On your average TT forum themed around a particular country or geographic region there'll be a question about visas at least every couple of days. Almost all the visa questions are identical, and doing a google search would almost always supply the answer. So the worldwide travellers' replies aren't always very polite!! Wry smile and snigger from the lurker here..

Then there's the "where should I stay, which hotel is better, etc" type of question, something that is totally personal and really, Trip Advisor is probably a better forum for this. Especially as most people asking this question are looking to do an internet booking of their accommodation, and a fair few of our world weary travellers seem to be great supporters of the cheap homestay that hasn't got itself an online presence yet. As I happen to be in the wander around town looking for cheap digs with character group of travellers, I usually roll my eyes at this one too.

I particularly like the "Warning I got scammed" posts, because they are often the same scam, just different person being scammed. Message to original poster: If you had bothered to read Thorn Tree before you left, you would have read about the chap who got scammed identical to you the week before. But since the first and only time you write a post is to warn us not to get scammed, then.... well does anyone else see the problem here???

There are the "where can I meet up with other people travelling" type posts, because, let's be honest, we don't go travelling the world to meet the locals do we? You do occasionally see somebody ask the latter question, but not nearly often enough. There could be some awesome answers to that question. There aren't any to the former, aside from direct yourself to the nearest backpacker ghetto...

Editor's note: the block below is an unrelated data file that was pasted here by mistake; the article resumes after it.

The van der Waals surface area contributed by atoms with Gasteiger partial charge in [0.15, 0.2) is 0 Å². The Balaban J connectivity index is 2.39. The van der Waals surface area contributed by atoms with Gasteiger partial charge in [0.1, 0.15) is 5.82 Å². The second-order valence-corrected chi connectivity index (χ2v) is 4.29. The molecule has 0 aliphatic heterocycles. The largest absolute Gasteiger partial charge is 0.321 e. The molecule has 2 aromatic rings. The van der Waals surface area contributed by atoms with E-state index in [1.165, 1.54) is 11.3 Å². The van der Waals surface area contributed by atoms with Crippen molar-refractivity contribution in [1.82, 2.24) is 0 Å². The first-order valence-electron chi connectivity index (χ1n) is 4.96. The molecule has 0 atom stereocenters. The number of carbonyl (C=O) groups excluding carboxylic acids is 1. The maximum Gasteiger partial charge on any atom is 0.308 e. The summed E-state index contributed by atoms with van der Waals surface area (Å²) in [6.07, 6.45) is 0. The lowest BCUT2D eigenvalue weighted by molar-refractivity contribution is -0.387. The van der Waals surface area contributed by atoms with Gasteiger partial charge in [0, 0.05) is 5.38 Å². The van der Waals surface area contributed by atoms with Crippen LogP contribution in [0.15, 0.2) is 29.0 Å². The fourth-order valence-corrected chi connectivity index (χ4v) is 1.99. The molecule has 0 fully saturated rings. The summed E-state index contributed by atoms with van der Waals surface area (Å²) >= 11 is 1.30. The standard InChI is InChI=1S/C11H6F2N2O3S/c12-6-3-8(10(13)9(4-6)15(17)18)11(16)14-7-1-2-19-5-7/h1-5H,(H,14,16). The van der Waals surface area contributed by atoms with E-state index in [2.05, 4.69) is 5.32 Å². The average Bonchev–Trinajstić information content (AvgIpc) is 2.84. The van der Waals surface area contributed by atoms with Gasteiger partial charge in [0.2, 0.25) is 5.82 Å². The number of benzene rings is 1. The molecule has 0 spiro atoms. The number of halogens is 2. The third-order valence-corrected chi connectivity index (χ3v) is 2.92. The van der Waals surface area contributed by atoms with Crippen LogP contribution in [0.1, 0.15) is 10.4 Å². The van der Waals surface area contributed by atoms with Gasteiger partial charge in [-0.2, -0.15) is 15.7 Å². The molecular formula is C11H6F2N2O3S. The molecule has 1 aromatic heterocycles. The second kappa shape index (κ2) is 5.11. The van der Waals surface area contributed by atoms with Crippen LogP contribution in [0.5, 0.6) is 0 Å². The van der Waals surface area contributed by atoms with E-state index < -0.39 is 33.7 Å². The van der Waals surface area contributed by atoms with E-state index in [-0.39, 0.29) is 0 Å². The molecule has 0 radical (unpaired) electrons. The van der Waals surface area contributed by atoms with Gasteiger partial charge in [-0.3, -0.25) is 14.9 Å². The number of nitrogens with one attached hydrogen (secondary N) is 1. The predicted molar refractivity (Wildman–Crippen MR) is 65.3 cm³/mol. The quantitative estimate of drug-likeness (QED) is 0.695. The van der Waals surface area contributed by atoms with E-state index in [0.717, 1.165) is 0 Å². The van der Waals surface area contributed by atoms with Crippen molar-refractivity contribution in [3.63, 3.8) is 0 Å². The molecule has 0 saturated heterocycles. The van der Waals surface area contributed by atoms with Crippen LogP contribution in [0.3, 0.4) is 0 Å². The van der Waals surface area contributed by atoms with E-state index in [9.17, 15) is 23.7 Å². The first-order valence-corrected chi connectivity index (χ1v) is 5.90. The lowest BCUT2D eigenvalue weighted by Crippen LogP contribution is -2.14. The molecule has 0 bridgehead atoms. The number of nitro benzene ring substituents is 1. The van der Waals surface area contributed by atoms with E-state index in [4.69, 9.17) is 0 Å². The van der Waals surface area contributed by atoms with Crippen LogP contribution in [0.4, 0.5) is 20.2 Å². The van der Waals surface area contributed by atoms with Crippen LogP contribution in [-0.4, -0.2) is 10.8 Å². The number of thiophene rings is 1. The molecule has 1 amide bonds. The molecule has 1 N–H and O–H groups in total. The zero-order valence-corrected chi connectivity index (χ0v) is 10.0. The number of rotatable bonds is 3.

Single female travellers post asking whether it's safe to travel alone. Ummm, good question, but darling, it's been answered 300 times before in the last fortnight!! The answer, by the way is yes, unless you are wandering around drunk late at night, in which case it isn't, but nor is it safe in your home town either....

The most amusing post I've seen for a while was regarding a chap wanting to know where he could change Travellers Cheques in deepest darkest Sumatra. Apparently he doesn't like using ATMs because they charge fees, and was furious when we all said that we used ATMs. It's a bit like getting angry that you can't find typewriter ribbon for your antiquated Olivetti because everybody uses computers now. And just because one country still has ribbons, expecting another country will too. And that the majority's choice to go over to using computers is some sort of sellout. I think our chap is a wee bit unbalanced myself.

For me, the most depressing part of lurking on the forum is to discover that the same old questions, about the same old routes, get asked on such a frequent basis that people stop being helpful. Do people not bother to do at least some rudimentary research before blabbing out the self same question that got asked last week? So one time travellers answer them with less accurate information and the old hands fail to even bother to reply, seeing as they've already answered that question fifty zillion times already, maybe even written a website about that region...

As an inveterate researcher of destinations I find it incredibly easy to find the same information about a handful of destinations, yet almost impossible to find information about places not on the well travelled route. And when someone does ask about an off beat destination, the pool of replies is very limited, and sometimes non existent.

So are community forums useful if you want to travel further afield than the usual tourist destinations? I'd say yes, but only if you can post your questions in more detail, and be able to PM certain forum members that you know have the knowledge. So Thorn Tree, get the hurry on for reinstating PMs please!

My new best friend is Google, and Google Translate. It isn't perfect, but it's a very effective way of translating local tourist and government information into your own language. We all know there's a lot more to see in your own village than ends up in a guidebook. Bypass the guidebook and go straight to the local source. Now in my language too!

Can't do that on an Olivetti!!